Champawat was first published in Ellery Queen
Mystery Magazine (September/October 2012). Its Readers Award vote for favorite stories of the year put Champawat at #3. It is available now in Amazon's Kindle
Store, the iTunes
Store and Barnes & Noble's Nook
During the 1918 flu pandemic,
a young nanny is put outside to die. When she survives, she pockets a few
pieces of her employer's jewelry, hoping to sell them and start a new life. But a marshal boards her train to question her. He keeps bringing up
the Alien and Sedition Acts. Does he know she's a thief… or even worse for her, is
he searching for Reds?
Ella jerked awake. Her forehead,
pressed against the train window, was cold with sweat. For two days, she'd been
having the same nightmare. She was lying on the snow-dusted sidewalk, looking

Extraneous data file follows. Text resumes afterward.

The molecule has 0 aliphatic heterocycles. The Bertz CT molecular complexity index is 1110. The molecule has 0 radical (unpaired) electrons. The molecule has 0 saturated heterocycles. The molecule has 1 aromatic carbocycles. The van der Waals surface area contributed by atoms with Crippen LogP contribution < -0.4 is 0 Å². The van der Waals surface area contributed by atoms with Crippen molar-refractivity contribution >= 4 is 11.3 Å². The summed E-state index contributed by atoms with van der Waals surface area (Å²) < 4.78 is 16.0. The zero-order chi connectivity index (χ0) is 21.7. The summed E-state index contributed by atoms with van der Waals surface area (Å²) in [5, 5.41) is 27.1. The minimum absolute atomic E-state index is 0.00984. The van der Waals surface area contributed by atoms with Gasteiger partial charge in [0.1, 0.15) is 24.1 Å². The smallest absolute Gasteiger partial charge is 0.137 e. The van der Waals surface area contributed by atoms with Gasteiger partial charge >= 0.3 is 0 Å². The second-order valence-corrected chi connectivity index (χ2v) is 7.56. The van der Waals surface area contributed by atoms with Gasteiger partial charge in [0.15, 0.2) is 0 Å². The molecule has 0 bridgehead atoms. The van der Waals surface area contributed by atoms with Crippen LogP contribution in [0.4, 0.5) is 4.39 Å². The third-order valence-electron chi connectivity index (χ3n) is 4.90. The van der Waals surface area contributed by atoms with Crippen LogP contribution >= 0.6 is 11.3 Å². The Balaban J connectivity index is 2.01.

up at the Kingstons' windows. She kept trying to shout to them, to defy them
with her survival. They were sure she'd finish dying before the wagon came. Why
sit listening for the clatter of horseshoes? Even on their street of fine
rowhouses, it might be dawn before the sheet-wrapped bodies were collected. The
wagons filled faster every night, more and more of them rattling out of
Washington to mass graves in Virginia. There were no coffins left and no plots
in the cemeteries. Funerals, like all public gatherings, were banned by order
of the mayor. They'd furled Ella into bed linens from the mending pile, hadn't
they? She was only a servant, after all.
For six hundred miles, Ella tried to
stop reliving that night. She tried to focus on the scenery—forest and
flatland glittering under frost, Pittsburgh, Akron, Cleveland spiked with